PT May 2012 - (Page 8)
Keeping Safety and Security in the Forefront
BY SUSAN R. PAISNER Senior Managing Editor
afety and security are at the forefront of the public transportation industry. How to hire the best people, reduce accidents, encourage reporting of suspicious items—all these elements and more are covered in this case study.
Monterey Salinas Transit
“Safety doesn’t just happen,” said Carl Sedoryk, general manager of Monterey Salinas Transit (MST), Monterey, CA. “It’s the end result of a lot of thoughtful work and reinforcement.” With MST’s mantra being “safety is our number one priority,” Chief Operating Officer Michael Hernandez noted that the agency’s comprehensive, multilevel safety plan “represents a number of years of really focusing on reducing accidents and increasing safety in the organization, and the end results speak to the tremendous skill of our staff in accomplishing this.” Sedoryk talked about the level of research that went into their safety plan: “We have a long history of managing by fact—not by anecdote or feeling.” The system examined data—what accidents were happening, how often, what actions were taken before and after the accident. MST invested time in developing reporting and information systems “to track those things that are important to us. When we see trends in the data going the wrong way, we take action,” he said. That action began in 2003, when MST began evaluating its coach operator candidates with BOSS (Bus Operator Selection Survey), a pre-employment screening program used to measure an applicant’s potential for success, risk, and such critical performance behaviors as safety, customer service, and attendance. Its use has lowered the agency’s terminations from 36 percent to 9 percent and increased the overall retention of new applicants by 25 percent. MST staff worked to identify internal and external hazards on routes, in bus garages, and in its internal procedures. While effective supervision frequently uncovers unsafe practices, sometimes poor internal safety processes are not reported by employees or discovered until after an accident. “Every service area is unique,” said Sedoryk, “but data shows that left-hand turns present unique hazards. Through training and thoughtful route design, you can dramatically reduce the number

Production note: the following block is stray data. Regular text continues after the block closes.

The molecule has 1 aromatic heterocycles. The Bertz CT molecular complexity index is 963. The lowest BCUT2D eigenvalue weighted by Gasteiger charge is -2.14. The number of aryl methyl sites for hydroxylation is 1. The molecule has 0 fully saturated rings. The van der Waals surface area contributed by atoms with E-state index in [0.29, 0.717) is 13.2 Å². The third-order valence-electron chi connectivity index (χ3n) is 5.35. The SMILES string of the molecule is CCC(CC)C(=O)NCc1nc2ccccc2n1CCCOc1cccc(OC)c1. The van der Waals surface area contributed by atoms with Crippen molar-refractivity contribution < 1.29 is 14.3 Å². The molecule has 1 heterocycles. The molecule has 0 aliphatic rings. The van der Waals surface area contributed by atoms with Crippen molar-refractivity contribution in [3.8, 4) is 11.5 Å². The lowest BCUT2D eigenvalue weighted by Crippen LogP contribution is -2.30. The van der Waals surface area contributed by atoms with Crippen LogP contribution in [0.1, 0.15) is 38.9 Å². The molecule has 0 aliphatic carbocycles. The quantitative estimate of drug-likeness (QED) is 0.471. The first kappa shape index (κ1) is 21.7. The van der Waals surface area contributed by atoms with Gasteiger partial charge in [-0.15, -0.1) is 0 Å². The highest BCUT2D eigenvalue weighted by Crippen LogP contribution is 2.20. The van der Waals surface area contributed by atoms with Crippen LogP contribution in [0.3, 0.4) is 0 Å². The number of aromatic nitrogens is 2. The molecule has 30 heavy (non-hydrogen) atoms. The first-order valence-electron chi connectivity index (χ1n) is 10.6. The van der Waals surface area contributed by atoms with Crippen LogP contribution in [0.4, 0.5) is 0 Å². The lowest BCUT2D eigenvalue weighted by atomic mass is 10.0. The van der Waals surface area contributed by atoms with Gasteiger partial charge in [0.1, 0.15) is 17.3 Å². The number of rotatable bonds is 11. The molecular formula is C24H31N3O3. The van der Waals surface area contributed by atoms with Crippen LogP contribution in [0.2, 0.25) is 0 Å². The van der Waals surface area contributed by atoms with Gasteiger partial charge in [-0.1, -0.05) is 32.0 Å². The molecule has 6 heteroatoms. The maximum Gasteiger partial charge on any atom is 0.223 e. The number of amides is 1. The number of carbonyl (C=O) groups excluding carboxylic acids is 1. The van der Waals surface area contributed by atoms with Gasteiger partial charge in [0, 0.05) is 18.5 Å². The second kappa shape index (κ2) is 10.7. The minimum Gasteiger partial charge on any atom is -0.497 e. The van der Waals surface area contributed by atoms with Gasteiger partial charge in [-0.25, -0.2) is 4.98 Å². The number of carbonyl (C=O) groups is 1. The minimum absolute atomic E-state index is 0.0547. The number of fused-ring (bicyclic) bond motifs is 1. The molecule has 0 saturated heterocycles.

of accidents occurring during left-hand turning motions.” The emphasis on a safety culture has paid dividends for MST. Between 2009 and 2011, it reduced chargeable accidents by 44 percent, while revenue miles increased by more than 535,000 miles, or 14 percent! The day Sedoryk and Hernandez were interviewed was MST’s 58th accident-free day. This means their buses have traveled 690,000 accident-free miles—or three trips to the moon! Sedoryk said that, while he’s very pleased with the results, “given the amount of hard work and effort we’ve put into it, I can’t say I’m surprised.”
Security is on the minds of Metro Transit and its police department in Minneapolis. Working as a partnership, Metro Transit and its police department have continued to cultivate their security-minded culture through training frontline employees. Metro Transit police officials used the basic National Transit Institute course on security, but customized it to focus on their specific region and public transit system. The final course, taught by the agency’s police officers, includes such modules as recognizing and reacting to suspicious/dangerous behavior, packages, and objects, and identifying the operator’s role in reducing system vulnerabilities. As Lt. James Franklin said—and was echoed by Chief A.J. Olson and Gen-
eral Manager Brian Lamb: “Bus operators and other frontline employees are the eyes and ears of our organization; it’s a partnership.” He added that a fundamental part of the training is the Transportation Security Administration-developed “HOT” test, which lets employees evaluate what they are looking at in their environment through the lens of: n Is the object Hidden? n Is the object Obviously suspicious (powder on it, leaking some substance)? n Is the object not Typical for the public transit environment (a gas can or propane tank, never allowed on buses or in the transportation system)? “This training,” said Olson, “has allowed us to formalize our constant embrace of a safety and security culture. It gives our frontline operators the tools to articulate what is suspicious about a package, person, or action, and it gives them the confidence to know it’s OK to call for the transit police to respond.” He added: “Our message is—we want to be engaged, we want to help you. While we don’t have police in every transit facility or vehicle, we do have transit staff, and they would be the first ones to notice something unusual.” It also, said Lamb, “reinforces the relationship between our operators and the police department.”
CASE STUDY CONTINUED ON PAGE 9
8 | Passenger Transport
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